The hydrazide method to make the HA-ADH derivatives30,51,59 allows attachment of reporter molecules, drugs, crosslinkers, and combinations of these moieties to HA23,24. LMW HA was generated in this study for three reasons: (i) proton NMR allowed rapid quantification of the modification, (ii) LMW HA and its derivatives give injectable, non-viscous solution at concentrations up to 10 mg/mL, and (iii) LMW HA has a longer plasma half-life and is readily cleared by renal ultrafiltration. The LMW HA was prepared by partial degradation of high molecular weight HA (1.5 MDa) with testicular HAse60 in pH 6.5 PBS buffer at 37° C. The final size of LMW HA was characterized by GPC analysis: Mn=3,883, Mw=11,199, and molecular dispersity (DP)=2.88. Next, HA-ADH with different ADH loadings were prepared by carbodiimide coupling chemistry30,31, in which the extent of ADH modification was controlled through use of specific molar ratios of hydrazide, carboxylate equivalents, and carbodiimide. The purity and molecular size distribution of the HA-ADH were measured by GPC, and the substitution degree of ADH was determined by the ratio of methylene hydrogens to acetyl methyl protons as measured by 1H NMR51. HA-ADH with ADH loadings of 9 mol % and 18 mol % were obtained and used in preparing the HA-DOX and HPMA-HA-DOX conjugates.
Furthermore, HA-DOX conjugates was synthesized by the conjugation of HA-ADH to the activated DOX-NHS ester to give a non-cleavable hydrazide linkage between the DOX drug and the HA polymer carrier. The HA-DOX conjugates were purified by gel filtration on a Sephadex G-25 column using PBS buffer as the eluent, following by dialysis against H2O. The DOX loading was determined by the UV spectrum at λ=484 nm. The DOX composition of the HA-DOX conjugates used in the in vitro cytotoxicity test were 2.3 wt % and 3.5 wt % which were made from 9 mol % and 18 mol % ADH loading of HA-ADH, respectively.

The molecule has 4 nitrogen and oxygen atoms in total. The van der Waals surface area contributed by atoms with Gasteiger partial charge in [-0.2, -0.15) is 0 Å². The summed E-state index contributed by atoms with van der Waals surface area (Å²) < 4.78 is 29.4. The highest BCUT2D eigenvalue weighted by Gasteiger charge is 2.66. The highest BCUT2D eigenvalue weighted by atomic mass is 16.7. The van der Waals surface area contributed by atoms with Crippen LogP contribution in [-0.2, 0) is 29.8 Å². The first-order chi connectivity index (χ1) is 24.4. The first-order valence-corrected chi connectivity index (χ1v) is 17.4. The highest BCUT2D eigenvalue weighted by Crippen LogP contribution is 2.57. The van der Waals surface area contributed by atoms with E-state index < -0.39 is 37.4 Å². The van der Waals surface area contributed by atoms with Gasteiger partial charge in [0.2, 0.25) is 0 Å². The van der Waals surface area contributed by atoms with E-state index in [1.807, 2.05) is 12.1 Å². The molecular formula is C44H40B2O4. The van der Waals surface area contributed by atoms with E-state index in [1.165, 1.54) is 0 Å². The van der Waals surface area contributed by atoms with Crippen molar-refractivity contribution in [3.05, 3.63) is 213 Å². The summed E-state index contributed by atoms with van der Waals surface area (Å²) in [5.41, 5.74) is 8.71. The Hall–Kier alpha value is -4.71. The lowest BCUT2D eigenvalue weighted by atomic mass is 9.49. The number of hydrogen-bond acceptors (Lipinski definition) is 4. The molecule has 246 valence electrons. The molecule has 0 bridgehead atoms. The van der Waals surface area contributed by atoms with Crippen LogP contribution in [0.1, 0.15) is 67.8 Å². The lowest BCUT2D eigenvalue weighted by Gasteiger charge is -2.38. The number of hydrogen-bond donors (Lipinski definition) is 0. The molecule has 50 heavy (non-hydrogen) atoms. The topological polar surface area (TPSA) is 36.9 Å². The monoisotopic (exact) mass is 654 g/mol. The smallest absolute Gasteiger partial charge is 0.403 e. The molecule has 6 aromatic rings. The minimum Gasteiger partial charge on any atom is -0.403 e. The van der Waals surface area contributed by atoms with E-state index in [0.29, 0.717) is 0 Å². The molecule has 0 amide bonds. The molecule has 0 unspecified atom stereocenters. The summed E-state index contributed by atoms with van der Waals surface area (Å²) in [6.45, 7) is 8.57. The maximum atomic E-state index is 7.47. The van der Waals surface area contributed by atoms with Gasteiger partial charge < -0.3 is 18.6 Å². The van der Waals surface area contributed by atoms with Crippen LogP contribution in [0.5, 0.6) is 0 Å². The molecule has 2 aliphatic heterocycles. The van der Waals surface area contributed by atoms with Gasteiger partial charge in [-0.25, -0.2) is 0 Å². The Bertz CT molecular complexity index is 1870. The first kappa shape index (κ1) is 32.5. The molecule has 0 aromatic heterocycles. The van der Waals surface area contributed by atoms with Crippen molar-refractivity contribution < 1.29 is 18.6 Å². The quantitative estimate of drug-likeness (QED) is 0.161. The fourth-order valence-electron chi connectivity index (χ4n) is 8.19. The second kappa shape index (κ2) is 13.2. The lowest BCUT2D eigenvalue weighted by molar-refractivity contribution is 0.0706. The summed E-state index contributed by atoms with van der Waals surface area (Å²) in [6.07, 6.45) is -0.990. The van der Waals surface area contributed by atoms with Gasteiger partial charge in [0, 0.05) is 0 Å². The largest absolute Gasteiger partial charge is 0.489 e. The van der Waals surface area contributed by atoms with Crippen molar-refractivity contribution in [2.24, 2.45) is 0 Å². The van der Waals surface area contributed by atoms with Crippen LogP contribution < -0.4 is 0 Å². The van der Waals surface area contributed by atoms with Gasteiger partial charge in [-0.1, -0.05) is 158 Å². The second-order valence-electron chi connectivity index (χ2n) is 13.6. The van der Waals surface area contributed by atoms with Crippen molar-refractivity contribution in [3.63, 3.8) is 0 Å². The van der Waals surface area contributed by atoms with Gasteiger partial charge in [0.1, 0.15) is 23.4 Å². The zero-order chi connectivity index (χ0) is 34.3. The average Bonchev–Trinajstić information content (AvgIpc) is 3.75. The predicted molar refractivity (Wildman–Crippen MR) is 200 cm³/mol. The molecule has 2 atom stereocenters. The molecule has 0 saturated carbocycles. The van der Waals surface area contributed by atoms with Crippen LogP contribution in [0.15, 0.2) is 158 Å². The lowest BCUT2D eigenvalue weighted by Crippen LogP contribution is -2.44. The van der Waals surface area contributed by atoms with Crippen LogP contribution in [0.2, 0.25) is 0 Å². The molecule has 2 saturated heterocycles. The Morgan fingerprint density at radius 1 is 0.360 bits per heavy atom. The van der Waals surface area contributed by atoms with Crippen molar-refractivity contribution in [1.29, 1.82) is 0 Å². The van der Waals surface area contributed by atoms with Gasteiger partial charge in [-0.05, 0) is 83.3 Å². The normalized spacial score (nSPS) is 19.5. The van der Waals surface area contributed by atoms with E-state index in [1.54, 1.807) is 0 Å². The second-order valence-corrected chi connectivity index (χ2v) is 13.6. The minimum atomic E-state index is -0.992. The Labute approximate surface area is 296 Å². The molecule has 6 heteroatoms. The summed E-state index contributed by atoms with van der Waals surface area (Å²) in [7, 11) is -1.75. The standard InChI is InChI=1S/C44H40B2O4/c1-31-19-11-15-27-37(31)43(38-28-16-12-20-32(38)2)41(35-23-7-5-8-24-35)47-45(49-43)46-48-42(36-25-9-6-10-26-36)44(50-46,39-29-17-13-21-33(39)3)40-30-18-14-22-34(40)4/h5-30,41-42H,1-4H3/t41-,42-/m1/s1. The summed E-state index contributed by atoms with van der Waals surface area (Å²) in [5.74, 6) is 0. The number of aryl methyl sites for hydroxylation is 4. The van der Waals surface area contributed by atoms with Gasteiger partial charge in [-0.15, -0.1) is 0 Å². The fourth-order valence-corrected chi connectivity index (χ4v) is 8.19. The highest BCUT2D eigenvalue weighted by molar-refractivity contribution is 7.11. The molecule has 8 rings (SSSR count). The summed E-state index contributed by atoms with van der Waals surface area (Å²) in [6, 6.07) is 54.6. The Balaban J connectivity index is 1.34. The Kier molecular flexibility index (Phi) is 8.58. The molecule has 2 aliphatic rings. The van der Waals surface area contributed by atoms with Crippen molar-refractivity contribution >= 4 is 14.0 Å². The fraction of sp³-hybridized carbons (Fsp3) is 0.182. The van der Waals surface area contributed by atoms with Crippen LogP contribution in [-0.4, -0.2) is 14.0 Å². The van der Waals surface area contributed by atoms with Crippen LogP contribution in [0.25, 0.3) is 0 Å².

g) Preparation of HPMA-HA-DOX Conjugates.
This cell targeted delivery system was designed with HA on the side chain of the HPMA copolymer serving as a targeting moiety to cancer cell surface, and DOX linked to the polymer carrier through an lysosomal enzyme degradable peptide linkage12. HPMA-HA-DOX conjugates were synthesized by the conjugation of HA-DOX with HPMA-DOX copolymer with active ONp residue. HA-ADH with 9 mol % and 18 mol % hydrazide modification were used in the conjugation. The conjugates were purified by gel filtration on a Sephadex LH-20 column. HA loading was determined by mass balance. The DOX loading was determined by the UV spectrum at λ=484 nm. HPMA-HA-DOX conjugates made from 18 mol % HA-ADH gave 36 wt % HA and 3.3 wt % DOX with molecular weight of Mw=35,000 and Mn=19,000. HPMA-HA-DOX conjugates made from 9 mol % HA-ADH gave 17 wt % HA and 3.2 wt % DOX with molecular weight of Mw=18,000 and Mn=14,000.
h) Cytotoxicity Assay of HA-DOX and HPMA-HA-DOX Conjugates.